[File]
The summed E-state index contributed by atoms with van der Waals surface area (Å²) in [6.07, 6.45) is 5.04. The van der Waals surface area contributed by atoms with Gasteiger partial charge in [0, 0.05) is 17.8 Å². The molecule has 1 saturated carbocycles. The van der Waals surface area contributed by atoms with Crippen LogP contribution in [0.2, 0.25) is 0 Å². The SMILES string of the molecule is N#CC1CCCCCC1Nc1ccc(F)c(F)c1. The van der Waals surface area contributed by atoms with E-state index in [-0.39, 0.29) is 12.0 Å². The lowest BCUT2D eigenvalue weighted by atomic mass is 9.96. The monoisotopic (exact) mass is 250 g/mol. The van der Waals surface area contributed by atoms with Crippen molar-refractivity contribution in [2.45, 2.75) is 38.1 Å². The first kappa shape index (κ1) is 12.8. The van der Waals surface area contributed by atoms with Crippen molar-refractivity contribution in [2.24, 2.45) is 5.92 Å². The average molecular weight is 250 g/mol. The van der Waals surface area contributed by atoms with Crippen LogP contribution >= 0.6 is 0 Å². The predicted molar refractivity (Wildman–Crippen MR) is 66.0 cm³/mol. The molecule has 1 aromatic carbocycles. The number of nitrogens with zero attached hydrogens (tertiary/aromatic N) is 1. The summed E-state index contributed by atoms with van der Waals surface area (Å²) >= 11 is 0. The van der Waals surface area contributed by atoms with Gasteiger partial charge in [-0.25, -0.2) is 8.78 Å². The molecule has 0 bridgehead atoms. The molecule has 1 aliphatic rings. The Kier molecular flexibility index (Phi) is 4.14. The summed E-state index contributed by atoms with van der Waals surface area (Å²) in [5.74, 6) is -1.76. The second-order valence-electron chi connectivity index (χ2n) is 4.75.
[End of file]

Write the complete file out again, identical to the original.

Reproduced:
The summed E-state index contributed by atoms with van der Waals surface area (Å²) in [6.07, 6.45) is 5.04. The van der Waals surface area contributed by atoms with Gasteiger partial charge in [0, 0.05) is 17.8 Å². The molecule has 1 saturated carbocycles. The van der Waals surface area contributed by atoms with Crippen LogP contribution in [0.2, 0.25) is 0 Å². The SMILES string of the molecule is N#CC1CCCCCC1Nc1ccc(F)c(F)c1. The van der Waals surface area contributed by atoms with E-state index in [-0.39, 0.29) is 12.0 Å². The lowest BCUT2D eigenvalue weighted by atomic mass is 9.96. The monoisotopic (exact) mass is 250 g/mol. The van der Waals surface area contributed by atoms with Crippen molar-refractivity contribution in [2.45, 2.75) is 38.1 Å². The first kappa shape index (κ1) is 12.8. The van der Waals surface area contributed by atoms with Crippen molar-refractivity contribution in [2.24, 2.45) is 5.92 Å². The average molecular weight is 250 g/mol. The van der Waals surface area contributed by atoms with Crippen LogP contribution >= 0.6 is 0 Å². The predicted molar refractivity (Wildman–Crippen MR) is 66.0 cm³/mol. The molecule has 1 aromatic carbocycles. The number of nitrogens with zero attached hydrogens (tertiary/aromatic N) is 1. The summed E-state index contributed by atoms with van der Waals surface area (Å²) >= 11 is 0. The van der Waals surface area contributed by atoms with Gasteiger partial charge in [-0.25, -0.2) is 8.78 Å². The molecule has 0 bridgehead atoms. The molecule has 1 aliphatic rings. The Kier molecular flexibility index (Phi) is 4.14. The summed E-state index contributed by atoms with van der Waals surface area (Å²) in [5.74, 6) is -1.76. The second-order valence-electron chi connectivity index (χ2n) is 4.75.